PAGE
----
The Judge didn’t think so. In fact, in Satish v State of Maharashtra, she (yes, a woman) was of the opinion that without knowing for sure that the perpetrator had actually ‘touched’ the child, it would be more prudent to convict him under Section 354 of the IPC, which is the use of criminal force with the intent to outrage the modesty of a woman.
The punishment for Section 354 IPC is imprisonment up to one year whereas the punishment under Section 7 of POCSO is imprisonment from three to five years. Sentencing is absolutely crucial because it has the power to underscore the conviction or wipe it out completely. Every judgment sets a precedent and in a POCSO case, this judgment has set a dangerous one.
“In the absence of any specific detail as to whether the top was removed or whether he inserted his hand inside top and pressed her breast, the act would not fall in the definition of ‘sexual assault’.”
Cold, clinical and dispassionate, devoid of any emotion, like a weatherman on the news observing his chart, debating on whether a gale might or might not destroy your home. I’d like to ask the honourable Court a few questions.
1. Have you ever been violated? Yes, you, this prestigious institution, this vanguard of women’s rights, this beacon of hope for justice, has anyone ever violated you?
2. Is it relevant if the girl’s top was on, off, done, undone, pulled up, down, to one side or another? Are we talking about a victim or a runway model?
3. Does the age of the minor matter to you at all or is it just ‘minor’ not somebody’s ‘child’?
4. Do you feel empathy for the girl who will struggle throughout adolescence, incapable of trusting any man again, freezing whenever a stranger talks to her, unable to tolerate physical contact or outrun her fear, shame and guilt?
5. Why are you so afraid to call it what it is? Why the posturing over semantics; it’s good enough to outrage the modesty of a woman but not good enough to be sexual assault?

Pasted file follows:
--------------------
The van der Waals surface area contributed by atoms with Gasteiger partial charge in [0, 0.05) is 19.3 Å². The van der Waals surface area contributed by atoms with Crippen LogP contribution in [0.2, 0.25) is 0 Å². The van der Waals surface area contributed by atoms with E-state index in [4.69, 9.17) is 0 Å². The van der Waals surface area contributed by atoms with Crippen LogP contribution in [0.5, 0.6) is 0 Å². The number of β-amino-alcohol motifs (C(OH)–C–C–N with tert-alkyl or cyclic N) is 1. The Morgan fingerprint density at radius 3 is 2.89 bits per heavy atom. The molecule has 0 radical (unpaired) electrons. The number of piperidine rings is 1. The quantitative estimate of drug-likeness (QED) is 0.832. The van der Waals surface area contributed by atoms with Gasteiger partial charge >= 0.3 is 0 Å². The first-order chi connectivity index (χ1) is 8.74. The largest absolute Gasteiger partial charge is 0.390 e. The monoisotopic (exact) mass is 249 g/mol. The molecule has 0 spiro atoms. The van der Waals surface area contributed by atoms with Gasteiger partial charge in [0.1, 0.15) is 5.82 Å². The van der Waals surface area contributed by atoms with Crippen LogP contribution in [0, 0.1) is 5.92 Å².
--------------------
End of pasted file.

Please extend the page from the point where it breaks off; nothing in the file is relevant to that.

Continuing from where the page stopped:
Here’s an interesting bit of trivia: I’m a survivor of gender-based violence and my stalker is out on bail right now because stalking is a bailable offence. His girlfriend tweeted about why it’s completely fair for the Bombay High Court to pronounce a judgment that mitigates punishment based on some technicality in a sexual offence case. Let’s see, is this because she’s suddenly woken up and realised she’s a champion of gender equality, or perhaps, is it because the Court has made her confident that if it isn’t sexual assault, there is no need to worry?
The Court is a bastion of truth. Well here’s the truth: When I was 13, I was assaulted by my dog’s vet. I was fully-clothed. I wore a yellow Garfield the cat t-shirt and a pair of faded pink capris. He was washing his hands in the kitchen sink while I waited politely with a towel for him. He reached out and took the towel, squeezed my breasts, hard, his fingers digging into the soft flesh. He kissed me, wetly, making a sound like a sea slug slipping off a beach rock. It was sick. It was gross. It was wrong.
It was sexual assault.
My modesty wasn’t outraged, I didn’t need to be modest to be a woman. I didn’t need to kick and scream, scratch his eyes out, bite his hand or faint and fall to the floor. I didn’t need him to strip me, take off my t-shirt, pull down my bra and touch my breast. It was neither more, nor less, scarring, traumatic and shocking just because it wasn’t ‘skin-on-skin’.
It was human-on-human. That’s it. Forget that I was a 13-year-old girl and he was a 40-year-old man. Forget that I was a child and he was an adult. I was human, I still am, and I was touched, where I shouldn’t have been, without my consent. He knew that. I knew that. Everyone knew that.
But who is going to tell the Court that?
Update: The Supreme Court has stayed the order of the Bombay High Court.